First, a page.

Moon held the dream of becoming an actor, and was able to land a number of roles during the 1970’s. He joined Starr by appearing in “200 Motels” in 1971 and “That’ll Be the Day” in 1973, along with “Stardust“, the latter film’s sequel in 1974. In 1978 he appeared with Starr and Alice Cooper in the film “Sextette“, which was also the final film appearance of Mae West.
Three years after their previous studio album, The Who began recording “Who Are You” in January of 1978. Moon’s addictions had caused a tremendous weight gain and his play to deteriorate to the point where the band considered firing him.
However, the drummer briefly rallied. In May while filming a segment for what would become their “The Kids Are Alright” documentary, which wouldn’t be released until 1979, Moon’s performances were strong. They would also prove to be his last with the band.
That year, Moon moved into a room which he rented from Harry Nilsson. It was the exact room in which ‘Momma Cass’ Elliot had died four years earlier at age 32. Nilsson was reportedly concerned with bad luck in renting Moon that room, but the drummer is said to have told him that “lightning wouldn’t strike the same place twice.”
Attempting to dry out and stay off alcohol, Moon began to take prescriptions for the sedative clomethiazole in order to help the withdrawal symptoms.
The prescribing doctor was not aware of Moon’s drug addiction history, giving him a bottle of 100 pills with instructions to take no more than three pills per day and then only when he felt the urge to drink.
“Who Are You” was released in August of 1978. Five days later, Moon celebrated his 32nd birthday. Two weeks after that birthday he would be dead.
On September 6, Moon and his 30-year-old girlfriend, Swedish model Annette Walter-Lax, joined Paul and Linda McCartney at a preview showing of “The Buddy Holly Story“, a biographical film of the late rock star played by Gary Busey in what would prove to be an Oscar-nominated role. The two couples then went to dinner.
On returning to their apartment, Moon asked Walter-Lax to cook him steak and eggs. Tired after their long nigh tout, she refused and Moon replied, “If you don’t like it, you can fuck off!” These would be his last known spoken words.
Checking on him the following afternoon, Walter-Lax found Moon dead. It was later determined that he had consumed 32 of the prescription pills.
Fletcher wrote that a particularly rapid deterioration in Moon’s health had begun during The Who’s lengthy hiatus from 1972 through 1973 in preparation for recording “Quadrophenia“, as a hard-partying lifestyle with no touring and no drum playing took a hard toll on his body.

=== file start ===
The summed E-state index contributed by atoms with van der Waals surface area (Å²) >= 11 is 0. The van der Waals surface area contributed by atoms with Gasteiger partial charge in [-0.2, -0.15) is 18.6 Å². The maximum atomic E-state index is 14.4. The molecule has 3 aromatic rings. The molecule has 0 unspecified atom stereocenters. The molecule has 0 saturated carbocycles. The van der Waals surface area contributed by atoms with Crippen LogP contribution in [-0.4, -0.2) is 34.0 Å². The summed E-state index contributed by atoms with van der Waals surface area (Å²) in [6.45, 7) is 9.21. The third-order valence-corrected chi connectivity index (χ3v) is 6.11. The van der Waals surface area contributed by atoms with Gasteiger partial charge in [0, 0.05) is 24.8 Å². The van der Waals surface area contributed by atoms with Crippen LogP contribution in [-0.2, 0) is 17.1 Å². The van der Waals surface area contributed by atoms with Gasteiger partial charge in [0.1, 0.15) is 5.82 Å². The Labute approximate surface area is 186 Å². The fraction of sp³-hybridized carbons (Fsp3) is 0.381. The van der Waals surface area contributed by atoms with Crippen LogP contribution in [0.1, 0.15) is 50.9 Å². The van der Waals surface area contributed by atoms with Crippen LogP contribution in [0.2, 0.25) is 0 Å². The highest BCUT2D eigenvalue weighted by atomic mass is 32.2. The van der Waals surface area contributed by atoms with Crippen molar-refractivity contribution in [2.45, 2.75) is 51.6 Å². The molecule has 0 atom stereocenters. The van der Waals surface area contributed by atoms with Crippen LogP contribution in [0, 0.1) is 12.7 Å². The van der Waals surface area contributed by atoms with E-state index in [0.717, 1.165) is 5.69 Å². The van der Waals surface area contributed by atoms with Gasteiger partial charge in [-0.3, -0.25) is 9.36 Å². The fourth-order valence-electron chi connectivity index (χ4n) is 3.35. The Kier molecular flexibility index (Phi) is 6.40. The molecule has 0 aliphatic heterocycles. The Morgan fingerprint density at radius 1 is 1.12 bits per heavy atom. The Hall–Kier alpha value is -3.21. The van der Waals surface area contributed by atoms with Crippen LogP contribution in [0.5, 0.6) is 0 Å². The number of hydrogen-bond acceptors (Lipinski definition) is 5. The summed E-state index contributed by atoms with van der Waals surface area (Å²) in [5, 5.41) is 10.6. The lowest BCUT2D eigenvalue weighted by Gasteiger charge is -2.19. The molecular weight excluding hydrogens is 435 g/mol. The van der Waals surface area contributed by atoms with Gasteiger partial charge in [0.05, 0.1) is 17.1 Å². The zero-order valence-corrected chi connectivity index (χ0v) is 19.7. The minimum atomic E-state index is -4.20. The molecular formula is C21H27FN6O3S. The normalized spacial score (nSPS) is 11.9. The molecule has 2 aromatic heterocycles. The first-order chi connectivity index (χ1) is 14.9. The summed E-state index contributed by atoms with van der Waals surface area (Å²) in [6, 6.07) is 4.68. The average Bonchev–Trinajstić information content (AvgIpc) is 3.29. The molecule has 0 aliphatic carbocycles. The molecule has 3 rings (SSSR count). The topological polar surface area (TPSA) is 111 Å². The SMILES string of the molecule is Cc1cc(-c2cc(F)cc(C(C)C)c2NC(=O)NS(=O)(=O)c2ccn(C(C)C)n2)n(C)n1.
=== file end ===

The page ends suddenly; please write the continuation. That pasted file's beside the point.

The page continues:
In addition to self-destruction, Moon had developed the habit of destroying not only drum kits on stage, but hotel rooms and even friends’ homes while off-stage. Fletcher quoted him as follows:
“When you’ve got money and you do the kind of things I get up to, people laugh and say that you’re eccentric, which is a polite way of saying you’re fucking mad.”
The Who would ultimately replace Moon with a series of drummers, beginning at first with Kenney Jones of The Faces. Simon Phillips, who would later become the longtime drummer for the band Toto, took over for touring during 1989 after Jones left the band.
In 1996, The Who hired 30-year-old Zac Starkey, son of The Beatles drummer Ringo Starr, as their new drummer. He has remained a member of the band ever since.
Clem Burke of Blondie, Dave Grohl of Nirvana and Foo Fighters, and Neil Peart of Rush are among many drummers who have publicly stated that Moon was an influence on their drum stylings. It is believed that Jim Henson based his Muppet character ‘Animal’ at least partially on Moon.
The Who of the 1960’s and 1970’s have left a sound and a rock legacy that live on to this day. Is Moon now playing the backbeat for some heavenly band? Like the others in this “Rock & Roll Heaven” series, talent was never the question.
NOTE: This is the continuation of my”Rock and Roll Heaven” series of pieces on musical artists whose careers where cut short by their personal demons, the first in nearly two years.
The series now includes features on Keith Moon, Chris Cornell, John Bonham, Ty Longley, Karen Carpenter, Jim Morrison, Michael Hutchence, Kurt Cobain, Jimi Hendrix, and Janis Joplin.
It will now continue from time to time into the future. Past articles in the series can be enjoyed by clicking on the below ‘tag’ category, or by visiting the dedicated section under the ‘Entertainment’ category of the website toolbar.